Dating tips for People with Autism:

  • Advice for Dating with Asperger’s (this can also apply to those on the spectrum): Don’t Call 100 Times a Week:
  • Connect Through Common Interests: Date people you get to know through common interests.  Do not make dating the main objective, such as volunteer organizations.  Get to know people while involved in the activities.  Don’t shy away from social activities.  Have a graceful escape plan if needed, but do go along.

  • Build a Relationship Online, Then Meet Offline. But be aware that there can be predators and manipulative people online. Find tips on how to date online safely. Or, you may want to consider finding a pen pal, and getting to know each other through good old fashioned letter writing!

  • Work on the Uncomfortable – “NT” Social Skills. Work on learning NT communication skills. Study people. Hang out at restaurants and bars and other public places and watch people interact. Read books, look up sites, or watch movies or TV on social interaction, posture, and body language. Ask questions.

  • Learn How to Tell If the Other Person Is Interested.

  • Learn How to Ask a Person on a Date.

  • Rejection: If the person rejects you, just say “ok, that’s fine,” walk away, and forget about that person. Look for other fish in the sea (not literally!) Do NOT contact the person who rejected you and stalk them. You’ll be in a lot of hot water if you did.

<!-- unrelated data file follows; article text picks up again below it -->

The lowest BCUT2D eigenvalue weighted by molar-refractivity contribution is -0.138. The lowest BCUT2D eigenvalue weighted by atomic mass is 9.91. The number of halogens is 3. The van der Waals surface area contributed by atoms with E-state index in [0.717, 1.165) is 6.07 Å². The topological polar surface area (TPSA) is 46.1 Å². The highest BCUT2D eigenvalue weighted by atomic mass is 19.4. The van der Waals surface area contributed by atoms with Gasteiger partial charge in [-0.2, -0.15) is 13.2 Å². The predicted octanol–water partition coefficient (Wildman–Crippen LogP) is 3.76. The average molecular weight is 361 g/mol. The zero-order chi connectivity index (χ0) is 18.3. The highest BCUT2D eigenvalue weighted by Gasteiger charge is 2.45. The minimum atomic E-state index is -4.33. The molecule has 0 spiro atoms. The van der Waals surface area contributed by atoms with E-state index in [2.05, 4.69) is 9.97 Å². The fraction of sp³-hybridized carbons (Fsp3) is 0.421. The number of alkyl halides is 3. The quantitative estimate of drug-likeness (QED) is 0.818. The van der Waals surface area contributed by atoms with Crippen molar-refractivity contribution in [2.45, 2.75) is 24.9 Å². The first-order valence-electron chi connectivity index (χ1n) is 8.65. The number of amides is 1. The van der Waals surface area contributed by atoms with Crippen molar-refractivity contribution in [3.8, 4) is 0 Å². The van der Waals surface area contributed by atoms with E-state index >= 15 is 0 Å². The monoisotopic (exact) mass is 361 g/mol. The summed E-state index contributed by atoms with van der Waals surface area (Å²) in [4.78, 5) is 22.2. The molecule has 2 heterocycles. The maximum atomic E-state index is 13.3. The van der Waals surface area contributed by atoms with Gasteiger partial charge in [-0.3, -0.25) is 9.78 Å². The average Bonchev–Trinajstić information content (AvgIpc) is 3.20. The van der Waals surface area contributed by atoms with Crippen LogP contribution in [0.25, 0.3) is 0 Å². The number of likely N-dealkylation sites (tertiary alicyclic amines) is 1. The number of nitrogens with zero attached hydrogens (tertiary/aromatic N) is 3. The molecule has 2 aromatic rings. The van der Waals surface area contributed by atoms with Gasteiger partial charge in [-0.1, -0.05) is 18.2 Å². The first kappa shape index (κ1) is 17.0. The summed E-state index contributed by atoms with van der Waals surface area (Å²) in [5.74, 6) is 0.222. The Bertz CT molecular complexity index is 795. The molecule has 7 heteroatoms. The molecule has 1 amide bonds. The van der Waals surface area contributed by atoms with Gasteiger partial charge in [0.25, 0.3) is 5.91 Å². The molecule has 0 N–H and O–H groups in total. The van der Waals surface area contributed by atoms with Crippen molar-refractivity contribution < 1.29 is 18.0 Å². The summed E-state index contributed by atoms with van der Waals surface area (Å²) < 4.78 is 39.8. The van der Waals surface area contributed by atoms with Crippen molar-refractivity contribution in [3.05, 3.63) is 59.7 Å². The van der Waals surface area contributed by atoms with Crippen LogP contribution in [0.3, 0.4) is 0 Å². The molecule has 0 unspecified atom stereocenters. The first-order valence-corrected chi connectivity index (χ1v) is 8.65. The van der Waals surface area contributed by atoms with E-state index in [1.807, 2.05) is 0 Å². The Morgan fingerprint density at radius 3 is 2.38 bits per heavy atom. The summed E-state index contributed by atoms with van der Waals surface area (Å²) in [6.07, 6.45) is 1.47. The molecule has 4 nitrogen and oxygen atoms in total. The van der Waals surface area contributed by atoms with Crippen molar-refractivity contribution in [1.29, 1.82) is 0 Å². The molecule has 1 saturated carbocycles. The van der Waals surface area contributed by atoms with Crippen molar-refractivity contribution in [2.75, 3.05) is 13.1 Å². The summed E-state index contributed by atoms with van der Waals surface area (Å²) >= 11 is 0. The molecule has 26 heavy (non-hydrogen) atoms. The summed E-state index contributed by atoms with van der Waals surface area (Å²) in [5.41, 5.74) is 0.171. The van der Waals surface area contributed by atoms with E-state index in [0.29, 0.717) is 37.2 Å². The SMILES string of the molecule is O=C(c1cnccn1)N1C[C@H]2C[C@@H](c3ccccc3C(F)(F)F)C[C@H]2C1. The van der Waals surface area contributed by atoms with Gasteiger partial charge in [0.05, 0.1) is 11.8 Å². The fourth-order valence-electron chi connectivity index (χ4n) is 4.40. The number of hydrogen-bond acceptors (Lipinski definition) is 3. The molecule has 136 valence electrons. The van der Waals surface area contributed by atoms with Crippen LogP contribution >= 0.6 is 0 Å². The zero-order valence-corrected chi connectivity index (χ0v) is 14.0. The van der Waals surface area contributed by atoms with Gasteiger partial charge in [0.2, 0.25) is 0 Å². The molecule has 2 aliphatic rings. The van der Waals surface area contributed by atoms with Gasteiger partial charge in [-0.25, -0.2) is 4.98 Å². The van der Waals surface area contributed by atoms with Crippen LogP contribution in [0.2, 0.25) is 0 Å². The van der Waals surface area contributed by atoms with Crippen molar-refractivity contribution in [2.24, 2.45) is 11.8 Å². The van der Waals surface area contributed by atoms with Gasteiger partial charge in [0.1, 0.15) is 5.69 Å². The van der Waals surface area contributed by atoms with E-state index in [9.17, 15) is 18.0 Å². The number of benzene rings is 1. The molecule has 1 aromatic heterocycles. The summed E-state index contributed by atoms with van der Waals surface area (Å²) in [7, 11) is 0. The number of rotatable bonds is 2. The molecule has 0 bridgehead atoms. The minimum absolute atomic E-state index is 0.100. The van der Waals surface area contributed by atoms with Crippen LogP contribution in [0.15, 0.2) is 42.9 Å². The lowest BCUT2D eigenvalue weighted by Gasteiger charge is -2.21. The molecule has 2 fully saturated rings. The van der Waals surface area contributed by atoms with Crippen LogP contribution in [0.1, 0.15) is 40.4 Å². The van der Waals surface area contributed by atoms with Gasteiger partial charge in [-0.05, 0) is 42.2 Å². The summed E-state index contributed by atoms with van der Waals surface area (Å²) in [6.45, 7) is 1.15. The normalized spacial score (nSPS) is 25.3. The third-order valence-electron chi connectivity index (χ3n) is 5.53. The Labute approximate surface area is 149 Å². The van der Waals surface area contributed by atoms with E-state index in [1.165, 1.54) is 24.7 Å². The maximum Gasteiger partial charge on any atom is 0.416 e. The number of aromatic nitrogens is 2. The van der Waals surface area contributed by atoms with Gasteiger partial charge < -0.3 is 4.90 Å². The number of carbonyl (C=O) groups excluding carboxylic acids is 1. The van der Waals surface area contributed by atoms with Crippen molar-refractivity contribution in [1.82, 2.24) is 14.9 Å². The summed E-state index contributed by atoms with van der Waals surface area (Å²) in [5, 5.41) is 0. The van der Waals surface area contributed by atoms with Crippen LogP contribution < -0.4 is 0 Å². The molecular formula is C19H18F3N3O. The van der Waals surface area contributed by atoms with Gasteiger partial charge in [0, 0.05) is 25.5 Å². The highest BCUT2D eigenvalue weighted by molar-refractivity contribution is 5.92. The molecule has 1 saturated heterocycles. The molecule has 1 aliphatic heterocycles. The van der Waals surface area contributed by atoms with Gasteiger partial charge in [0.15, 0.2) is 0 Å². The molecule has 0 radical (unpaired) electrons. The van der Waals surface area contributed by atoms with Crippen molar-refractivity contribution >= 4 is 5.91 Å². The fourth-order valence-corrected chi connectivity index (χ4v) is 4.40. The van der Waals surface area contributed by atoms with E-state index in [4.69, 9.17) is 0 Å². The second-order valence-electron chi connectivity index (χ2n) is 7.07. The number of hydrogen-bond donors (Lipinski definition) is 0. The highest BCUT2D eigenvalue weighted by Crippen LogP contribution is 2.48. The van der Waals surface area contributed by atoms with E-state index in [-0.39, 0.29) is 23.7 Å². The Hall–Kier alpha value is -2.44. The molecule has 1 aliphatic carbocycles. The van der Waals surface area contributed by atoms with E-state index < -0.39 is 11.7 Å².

Tips for dating people with autism:

  • Take the initiative: Since people with autism have trouble reading body language and cues, they find it difficult to negotiate the complex art of social interaction. While in the professional field, this may have only limited impact, while engaging in personal relationships, this becomes a major handicap. This is the reason why people with autism are perceived as socially awkward and sometimes even rude. So if you wish to get to know your date better, you may have to take the initiative more than once. You will have to invite him/her to join you in activities and experiences which will bring you closer. The important thing for an autistic person is to cross the “threshold” of dating. So do whatever you can to get your partner started in dating or other relationship socialization. Once they cross the threshold, they can learn a good deal of social behavior and eventually improve their knowledge as well as handling of relationships. Don’t push them or they’ll stress out.